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Thursday, September 23, 2010

While Others Die...

So I'm currently reading "Revolution In World Missions", a book Cassie sent me as a birthday gift. The book is by K.P. Yahannan, the man who founded the Gospel for Asia missions organization whose main purpose is to reach the unreached: peoples who have never heard the Gospel. GFA works on getting national missionaries (that is, missionaries who are from the ethnic groups they wish to reach) sponsored and stuff. In the first couple chapters, he's talking about his journey to starting Gospel for Asia.

To relate the entirety of his story would take way too much space, so I'll skim. I totally suggest you get this book- already, I'm not completely done with it- and read it for yourself. It's an inspiring book merely because of its view of our own churches. He speaks about the contrast between American affluence and Indian poverty: we spend more on a single meal than a whole Indian village would spend in a day! During the start-up of GFA, Yahannan speaks of how he went to find sponsors for these national missionaries. He found it surprisingly difficult. Amidst the prosperity we Americans enjoy, as well as our freedom, we were too caught up in our own lives to help spread the Gospel.

It's a sad indictment.

He came to America to study, and this was his first impression about churches in the United States:

"Religion, I discovered, is a multi-billion dollar business in the United States. Entering churches, I was astonished at the carpeting, furnishings, air-conditioning, and ornamentation. Many churches have gymnasiums and fellowships that cater to a busy schedule of activities having little or nothing to do with Christ. The orchestras, choirs, "special" music- and sometimes even the preaching- seemed to me more like entertainment than worship."

Now stop. Think about that a minute.

I would like to address the problem he highlighted: that of Christians, rather than wishing to serve, wishing to be entertained.

Yahannan is right: American churches all too often wish not to be lights to the unsaved world, but rather to sit in front of their lighted television screens and naively pretend the problem doesn't exist. We go to church to be ministered to, but never minister in our turn. We claim it isn't our job, that someone else is better capable to do it.

Let me present you with a hard truth: God does not call the qualified. He qualifies the called.

If He calls you, there is a reason. He wants you, you and no one else, to accomplish that task for Him. There is no one else on the globe who can do that job- at least, not like you would, and God obviously wants your touch if He called you.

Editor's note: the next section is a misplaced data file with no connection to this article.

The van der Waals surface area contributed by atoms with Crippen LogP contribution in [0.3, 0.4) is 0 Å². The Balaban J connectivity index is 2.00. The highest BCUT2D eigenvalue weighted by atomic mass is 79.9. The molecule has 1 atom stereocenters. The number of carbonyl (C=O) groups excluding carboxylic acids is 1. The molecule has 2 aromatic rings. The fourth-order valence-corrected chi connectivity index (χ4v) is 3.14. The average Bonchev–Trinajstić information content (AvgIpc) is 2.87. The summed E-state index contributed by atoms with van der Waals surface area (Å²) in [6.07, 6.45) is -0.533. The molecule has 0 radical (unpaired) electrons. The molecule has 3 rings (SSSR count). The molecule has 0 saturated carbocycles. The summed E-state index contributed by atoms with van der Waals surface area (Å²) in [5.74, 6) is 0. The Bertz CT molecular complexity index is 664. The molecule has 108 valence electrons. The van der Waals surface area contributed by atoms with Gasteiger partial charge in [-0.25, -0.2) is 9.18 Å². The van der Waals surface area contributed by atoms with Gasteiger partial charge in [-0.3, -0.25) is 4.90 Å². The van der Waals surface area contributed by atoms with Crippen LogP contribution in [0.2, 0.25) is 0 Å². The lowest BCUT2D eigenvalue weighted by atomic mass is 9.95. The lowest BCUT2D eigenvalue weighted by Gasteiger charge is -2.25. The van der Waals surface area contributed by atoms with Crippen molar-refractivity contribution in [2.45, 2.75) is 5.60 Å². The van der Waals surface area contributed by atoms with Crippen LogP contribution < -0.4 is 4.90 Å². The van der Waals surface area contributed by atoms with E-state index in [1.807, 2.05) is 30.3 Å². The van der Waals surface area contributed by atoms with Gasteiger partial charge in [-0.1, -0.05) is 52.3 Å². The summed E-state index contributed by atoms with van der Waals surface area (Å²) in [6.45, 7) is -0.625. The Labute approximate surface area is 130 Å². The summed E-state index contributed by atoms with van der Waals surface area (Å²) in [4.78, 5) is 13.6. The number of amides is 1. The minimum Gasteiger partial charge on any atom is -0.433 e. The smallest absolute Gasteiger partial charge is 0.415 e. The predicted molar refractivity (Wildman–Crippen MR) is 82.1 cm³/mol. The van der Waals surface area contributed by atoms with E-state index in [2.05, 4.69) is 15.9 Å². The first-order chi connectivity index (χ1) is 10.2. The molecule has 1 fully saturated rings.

We hide behind our pastors, claiming that, since they are the shepherds, they should lead. But what excuse is that? God has empowered each of us. We have a wonderful book called the Bible. The average American household has at least five of these books- literally, God's words to men. No longer are we in the dark ages where we are bound solely to preachers and priests to give us spiritual direction. We each have the handbook in our houses, if not in our hands! Why are we not using it?

When our excuses fail, we literally turn our backs and go on to other things. Outwardly, we appear to be fine and dandy. We deliberately seek out things that appear Christian. We go to Christian bookstores, we watch Christian movies, we listen to Christian music. But amidst trying to be a Christian, we forget to be Christ-followers.

Christ did not call us to mosey through life, finding "Christian" things to do. He called us to live for Him. He called us to show, in every part of our lives, who we followed, and why it was worth it. Americans are so buffered from the facts of life and death that most of the world grapples with every day. We shelter ourselves behind our entertainment: our ball games and our money, our church pot-luck suppers and our Christian friends who take us out to dinner as we prattle on, and then we do nothing for those who are living and dying, both with and without Christ.

Frankly put, American Christians have begun to see themselves as a completely different entity as the rest of the body of Christ.

We are The Chosen. We belong to a "Christian nation". We are privileged. If we spare a thought for our brothers and sisters who are dying, it is to empathize with them that they do not live here, where they may be free. We perhaps pray for them, but it never crosses our minds to do more. While we spend thousands of dollars on fast food and movies, ball games and races, holiday presents and new gadgets, there is a battle for souls going on all around the world.

And we sit by, and we do nothing. We disregard it as if thousands of people are not every moment passing into eternity. How many of them are saved? How many are lost? How many have been deceived, and will spend an eternity being tormented in a place created by a God who cannot let them into Heaven because he is just and he is righteous?

And at least some of those are dying and going to hell because we, in our lazy, arrogant selfishness, cannot get off our bottoms and go preach the Gospel. We can't even open our checkbooks and our credit card accounts and give. We're not willing to suffer the "deprivations" we might have to suffer through. We let ourselves sink farther and farther into the fog of American-ism, let ourselves wear the blinkers of Entertainment, and drink the kool-aide of Somebody Else's Problem, all to forget that out there, people are dying.

And here we sit. And do nothing. While others die and pay the price for our own laziness.

- Liberty

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